Barton Fink is a very, very strange movie. It's strange even by Coen Brothers standards, which should mean something if you've ever seen one of their films. It's so strange, and certain events come so abruptly out of left-field, that while I was watching I was absolutely sure the film didn't work. Now, thinking back over it, I am not so convinced. I think it does work, albeit in a very unconventional and not entirely successful way. The film more or less follows the tried-and-true "writer's block" story for its first two thirds; insofar as this takes us, the movie is excellent. The Coens take dead aim at the movie industry and those who populate it: John Turturro is perfect as the tortured, struggling screenwriter, Michael Lerner is gleefully reprehensible as the studio exec, and John Mahoney is uncanny as the alcoholic trainwreck who is obviously supposed to be William Faulkner. It's when the film takes a sudden left turn in its final act that the story threatens to go off the rails. I'm not entirely sure what the Coens are getting at via this resolution, though I'm familiar enough with their output to be sure they did it for a very specific reason. Even so, it's confounding and at odds with everything that's come before it. Despite that flaw, though, it's still an interesting film. Though far from their best work (which was, of course, still yet to come), it's the work of two talented men with an offbeat agenda and an excitingly unusual way of looking at the world.

Bottle Rocket (Wes Anderson, 1996) 61
All right. I have successfully collected the entire set. Having now seen all of Wes Anderson's movies to date, I can finally make the definitive claim I've been inching towards for ages: I just really don't like the guy all that much. His droll, self-consciously quirky films (the most popular of which are probably Rushmore and The Life Aquatic) seem to really strike a chord with some people, but I just find them smug and irritating. They're never bad, really (with the exception of Rushmore, which I find insufferable), and the judicious helping of (clearly influential) absurdist humor that defines each one is always good for a few laughs, but at the end of the day none of them really add up to much more than pointless excursions into self-aware peculiarity. Bottle Rocket, his first film and possibly his most solid, suffers all the same pitfalls. It tells a story that tries so desperately to be clever and peppers its every scene with so much smirking jokery that I almost wished I could've taken Anderson and Owen Wilson aside and told them, begged them, to just ... relax a bit. Don't try so damn hard to make something "different." The desperation shows, and it impacts what could've been a highly enjoyable, unique little comedy. It is still entertaining, but I also feel like it could have been a lot more than that. That's the feeling I get from all of Anderson's films, really. Maybe one of these days he'll get that feeling, too, and do something about it.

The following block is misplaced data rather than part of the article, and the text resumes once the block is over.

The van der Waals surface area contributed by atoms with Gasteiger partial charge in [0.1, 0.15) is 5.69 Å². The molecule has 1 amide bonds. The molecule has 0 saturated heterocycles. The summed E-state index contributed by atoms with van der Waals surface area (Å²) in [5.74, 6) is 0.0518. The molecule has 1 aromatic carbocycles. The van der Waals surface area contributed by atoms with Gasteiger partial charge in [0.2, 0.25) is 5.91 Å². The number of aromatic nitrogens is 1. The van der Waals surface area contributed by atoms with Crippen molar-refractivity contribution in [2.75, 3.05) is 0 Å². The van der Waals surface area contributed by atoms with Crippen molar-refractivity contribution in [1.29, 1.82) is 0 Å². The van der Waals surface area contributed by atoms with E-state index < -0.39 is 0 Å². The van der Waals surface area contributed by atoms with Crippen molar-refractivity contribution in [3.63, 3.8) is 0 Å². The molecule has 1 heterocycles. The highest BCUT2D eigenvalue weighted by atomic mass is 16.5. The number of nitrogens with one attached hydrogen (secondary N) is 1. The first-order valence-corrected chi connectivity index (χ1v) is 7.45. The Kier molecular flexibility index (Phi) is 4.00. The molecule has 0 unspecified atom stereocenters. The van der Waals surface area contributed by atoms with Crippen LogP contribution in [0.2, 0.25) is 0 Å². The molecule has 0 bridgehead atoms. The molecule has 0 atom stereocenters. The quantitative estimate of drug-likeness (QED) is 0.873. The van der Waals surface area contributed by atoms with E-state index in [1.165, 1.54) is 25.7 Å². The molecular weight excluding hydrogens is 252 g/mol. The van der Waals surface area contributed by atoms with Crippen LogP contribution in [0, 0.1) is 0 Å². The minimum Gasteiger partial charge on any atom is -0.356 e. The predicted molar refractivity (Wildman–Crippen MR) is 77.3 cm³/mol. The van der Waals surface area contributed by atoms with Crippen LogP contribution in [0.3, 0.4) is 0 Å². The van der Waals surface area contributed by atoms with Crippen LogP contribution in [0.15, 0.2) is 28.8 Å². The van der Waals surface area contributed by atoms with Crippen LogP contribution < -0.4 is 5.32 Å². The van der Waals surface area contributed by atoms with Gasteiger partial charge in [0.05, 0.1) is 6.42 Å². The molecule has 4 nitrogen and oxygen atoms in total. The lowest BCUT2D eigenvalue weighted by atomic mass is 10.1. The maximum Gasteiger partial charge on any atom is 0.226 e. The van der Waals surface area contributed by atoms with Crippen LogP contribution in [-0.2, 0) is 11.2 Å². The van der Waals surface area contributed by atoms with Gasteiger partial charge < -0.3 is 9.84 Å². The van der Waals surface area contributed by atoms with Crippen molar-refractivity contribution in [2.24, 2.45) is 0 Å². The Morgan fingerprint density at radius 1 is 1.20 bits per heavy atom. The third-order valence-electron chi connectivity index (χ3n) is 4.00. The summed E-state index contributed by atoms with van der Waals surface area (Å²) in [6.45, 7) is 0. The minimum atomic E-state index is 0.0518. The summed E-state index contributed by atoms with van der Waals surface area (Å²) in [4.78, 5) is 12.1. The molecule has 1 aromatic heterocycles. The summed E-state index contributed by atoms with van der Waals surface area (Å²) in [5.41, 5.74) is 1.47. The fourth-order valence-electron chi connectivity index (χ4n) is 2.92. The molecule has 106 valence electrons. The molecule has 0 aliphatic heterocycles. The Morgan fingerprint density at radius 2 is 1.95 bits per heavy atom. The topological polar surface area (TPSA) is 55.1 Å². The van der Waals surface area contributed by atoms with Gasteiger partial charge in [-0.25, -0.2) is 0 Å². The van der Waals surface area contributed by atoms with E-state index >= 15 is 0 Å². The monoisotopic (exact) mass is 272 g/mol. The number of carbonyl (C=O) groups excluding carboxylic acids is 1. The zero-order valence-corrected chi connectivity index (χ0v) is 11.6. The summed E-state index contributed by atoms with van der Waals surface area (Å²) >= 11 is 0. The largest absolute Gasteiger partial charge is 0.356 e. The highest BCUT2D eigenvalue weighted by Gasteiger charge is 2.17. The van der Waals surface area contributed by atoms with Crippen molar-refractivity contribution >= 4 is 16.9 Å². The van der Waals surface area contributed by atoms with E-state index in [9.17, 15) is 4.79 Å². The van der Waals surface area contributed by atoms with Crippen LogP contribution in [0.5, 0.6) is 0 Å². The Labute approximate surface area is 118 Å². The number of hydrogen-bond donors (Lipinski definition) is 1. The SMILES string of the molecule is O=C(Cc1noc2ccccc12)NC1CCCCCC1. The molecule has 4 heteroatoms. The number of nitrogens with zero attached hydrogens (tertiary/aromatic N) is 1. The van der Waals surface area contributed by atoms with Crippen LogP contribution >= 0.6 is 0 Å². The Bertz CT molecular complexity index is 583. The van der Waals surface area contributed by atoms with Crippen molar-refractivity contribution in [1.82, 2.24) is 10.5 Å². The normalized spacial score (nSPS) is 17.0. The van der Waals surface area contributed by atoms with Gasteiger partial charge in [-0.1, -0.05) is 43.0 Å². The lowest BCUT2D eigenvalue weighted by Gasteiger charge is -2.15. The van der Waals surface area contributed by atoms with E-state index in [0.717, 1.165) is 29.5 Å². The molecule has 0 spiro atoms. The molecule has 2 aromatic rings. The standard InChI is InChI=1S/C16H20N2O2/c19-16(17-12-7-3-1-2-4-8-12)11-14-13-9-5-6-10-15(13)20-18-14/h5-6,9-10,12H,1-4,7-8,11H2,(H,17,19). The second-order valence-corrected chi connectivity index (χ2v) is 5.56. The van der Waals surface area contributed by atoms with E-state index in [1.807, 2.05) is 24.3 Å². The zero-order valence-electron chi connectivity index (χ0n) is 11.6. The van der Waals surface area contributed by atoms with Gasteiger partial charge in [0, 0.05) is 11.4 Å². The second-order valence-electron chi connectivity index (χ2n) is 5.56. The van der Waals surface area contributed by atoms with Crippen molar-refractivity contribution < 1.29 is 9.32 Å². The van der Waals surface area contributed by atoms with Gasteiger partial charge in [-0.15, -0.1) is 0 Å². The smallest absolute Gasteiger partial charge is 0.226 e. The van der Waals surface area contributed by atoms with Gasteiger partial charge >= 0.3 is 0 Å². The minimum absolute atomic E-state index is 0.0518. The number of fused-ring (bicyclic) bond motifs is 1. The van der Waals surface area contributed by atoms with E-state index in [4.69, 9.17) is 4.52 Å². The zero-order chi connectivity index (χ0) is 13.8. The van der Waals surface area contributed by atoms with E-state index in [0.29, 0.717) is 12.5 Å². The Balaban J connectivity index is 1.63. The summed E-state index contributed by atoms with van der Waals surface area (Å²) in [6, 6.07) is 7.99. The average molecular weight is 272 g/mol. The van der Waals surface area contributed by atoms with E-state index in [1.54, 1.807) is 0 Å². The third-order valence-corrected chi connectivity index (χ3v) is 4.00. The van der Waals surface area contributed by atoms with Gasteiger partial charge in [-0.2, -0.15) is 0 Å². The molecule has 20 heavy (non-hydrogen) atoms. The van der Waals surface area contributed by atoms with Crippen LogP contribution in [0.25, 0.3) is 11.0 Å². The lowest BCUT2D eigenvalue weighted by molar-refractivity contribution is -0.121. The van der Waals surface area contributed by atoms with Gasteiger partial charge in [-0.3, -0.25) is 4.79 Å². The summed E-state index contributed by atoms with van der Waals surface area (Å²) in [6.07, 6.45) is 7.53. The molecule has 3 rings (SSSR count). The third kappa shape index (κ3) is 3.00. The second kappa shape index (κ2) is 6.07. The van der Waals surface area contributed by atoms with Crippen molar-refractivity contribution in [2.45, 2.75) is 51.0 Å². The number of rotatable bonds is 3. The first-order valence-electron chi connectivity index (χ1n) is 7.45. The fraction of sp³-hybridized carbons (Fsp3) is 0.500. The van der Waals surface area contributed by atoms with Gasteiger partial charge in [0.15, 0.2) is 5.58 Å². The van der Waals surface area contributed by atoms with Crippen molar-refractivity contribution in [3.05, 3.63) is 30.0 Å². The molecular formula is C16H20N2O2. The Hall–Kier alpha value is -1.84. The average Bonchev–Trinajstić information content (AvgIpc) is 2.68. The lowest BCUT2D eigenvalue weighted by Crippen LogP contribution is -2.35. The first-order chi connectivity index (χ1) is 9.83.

Bubba Ho-tep (Don Coscarelli, 2002) 68
I'm serious: if the idea of Elvis and a black JFK battling mummies in a nursing home doesn't strike you as the best thing ever, we can't be friends anymore. Because guess what: it is the best thing ever. This was, I believe, the first movie I ever saw at the Guild (back during its initial release in '02 or '03). I loved it then, and I still have a soft spot for it now. I mean, seriously, though. Bruce Campbell as Elvis. And a black JFK. Battling a mummy. How can you not be cool with that? This should be, like, the most popular movie ever made or something.

District 9 (Neill Blomkamp, 2009) 46